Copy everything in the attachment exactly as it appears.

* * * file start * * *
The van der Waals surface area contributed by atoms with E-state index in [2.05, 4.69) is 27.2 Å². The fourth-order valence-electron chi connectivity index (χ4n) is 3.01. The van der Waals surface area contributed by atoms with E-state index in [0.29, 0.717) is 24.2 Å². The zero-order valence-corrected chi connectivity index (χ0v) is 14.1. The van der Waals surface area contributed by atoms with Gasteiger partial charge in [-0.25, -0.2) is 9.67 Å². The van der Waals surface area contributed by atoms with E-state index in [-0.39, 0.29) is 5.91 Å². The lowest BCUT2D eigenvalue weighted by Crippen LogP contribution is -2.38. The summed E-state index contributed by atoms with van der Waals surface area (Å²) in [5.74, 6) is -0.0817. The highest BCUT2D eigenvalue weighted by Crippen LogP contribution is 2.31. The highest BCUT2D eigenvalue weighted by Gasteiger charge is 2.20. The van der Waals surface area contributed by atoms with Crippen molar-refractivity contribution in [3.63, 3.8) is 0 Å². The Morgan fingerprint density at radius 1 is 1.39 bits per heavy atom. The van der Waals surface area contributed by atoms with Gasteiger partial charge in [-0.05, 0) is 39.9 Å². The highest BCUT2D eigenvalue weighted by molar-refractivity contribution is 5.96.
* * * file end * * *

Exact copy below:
The van der Waals surface area contributed by atoms with E-state index in [2.05, 4.69) is 27.2 Å². The fourth-order valence-electron chi connectivity index (χ4n) is 3.01. The van der Waals surface area contributed by atoms with E-state index in [0.29, 0.717) is 24.2 Å². The zero-order valence-corrected chi connectivity index (χ0v) is 14.1. The van der Waals surface area contributed by atoms with Gasteiger partial charge in [-0.25, -0.2) is 9.67 Å². The van der Waals surface area contributed by atoms with E-state index in [-0.39, 0.29) is 5.91 Å². The lowest BCUT2D eigenvalue weighted by Crippen LogP contribution is -2.38. The summed E-state index contributed by atoms with van der Waals surface area (Å²) in [5.74, 6) is -0.0817. The highest BCUT2D eigenvalue weighted by Crippen LogP contribution is 2.31. The highest BCUT2D eigenvalue weighted by Gasteiger charge is 2.20. The van der Waals surface area contributed by atoms with Crippen molar-refractivity contribution in [3.63, 3.8) is 0 Å². The Morgan fingerprint density at radius 1 is 1.39 bits per heavy atom. The van der Waals surface area contributed by atoms with Gasteiger partial charge in [-0.05, 0) is 39.9 Å². The highest BCUT2D eigenvalue weighted by molar-refractivity contribution is 5.96.